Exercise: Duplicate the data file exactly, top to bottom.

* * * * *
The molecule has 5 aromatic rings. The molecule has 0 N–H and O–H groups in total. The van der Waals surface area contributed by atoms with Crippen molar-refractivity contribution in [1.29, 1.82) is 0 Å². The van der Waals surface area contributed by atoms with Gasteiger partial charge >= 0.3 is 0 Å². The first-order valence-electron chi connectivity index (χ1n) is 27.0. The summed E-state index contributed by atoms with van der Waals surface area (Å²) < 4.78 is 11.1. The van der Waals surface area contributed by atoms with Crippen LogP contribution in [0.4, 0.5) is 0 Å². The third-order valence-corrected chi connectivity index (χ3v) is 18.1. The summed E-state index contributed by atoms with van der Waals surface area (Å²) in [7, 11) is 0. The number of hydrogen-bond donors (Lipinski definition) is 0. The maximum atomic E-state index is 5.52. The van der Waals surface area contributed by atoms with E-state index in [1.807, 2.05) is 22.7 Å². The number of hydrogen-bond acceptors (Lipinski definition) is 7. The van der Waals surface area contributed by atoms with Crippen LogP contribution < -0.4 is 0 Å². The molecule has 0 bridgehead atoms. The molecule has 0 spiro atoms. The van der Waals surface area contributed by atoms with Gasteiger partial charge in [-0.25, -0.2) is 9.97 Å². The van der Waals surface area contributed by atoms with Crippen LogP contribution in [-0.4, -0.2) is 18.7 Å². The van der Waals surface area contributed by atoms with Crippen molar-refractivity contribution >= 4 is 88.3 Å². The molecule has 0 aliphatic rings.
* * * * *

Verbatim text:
The molecule has 5 aromatic rings. The molecule has 0 N–H and O–H groups in total. The van der Waals surface area contributed by atoms with Crippen molar-refractivity contribution in [1.29, 1.82) is 0 Å². The van der Waals surface area contributed by atoms with Gasteiger partial charge >= 0.3 is 0 Å². The first-order valence-electron chi connectivity index (χ1n) is 27.0. The summed E-state index contributed by atoms with van der Waals surface area (Å²) < 4.78 is 11.1. The van der Waals surface area contributed by atoms with Crippen LogP contribution in [0.4, 0.5) is 0 Å². The third-order valence-corrected chi connectivity index (χ3v) is 18.1. The summed E-state index contributed by atoms with van der Waals surface area (Å²) in [7, 11) is 0. The number of hydrogen-bond donors (Lipinski definition) is 0. The maximum atomic E-state index is 5.52. The van der Waals surface area contributed by atoms with E-state index in [1.807, 2.05) is 22.7 Å². The number of hydrogen-bond acceptors (Lipinski definition) is 7. The van der Waals surface area contributed by atoms with Crippen LogP contribution < -0.4 is 0 Å². The molecule has 0 bridgehead atoms. The molecule has 0 spiro atoms. The van der Waals surface area contributed by atoms with Gasteiger partial charge in [-0.25, -0.2) is 9.97 Å². The van der Waals surface area contributed by atoms with Crippen LogP contribution in [-0.4, -0.2) is 18.7 Å². The van der Waals surface area contributed by atoms with Crippen molar-refractivity contribution >= 4 is 88.3 Å². The molecule has 0 aliphatic rings.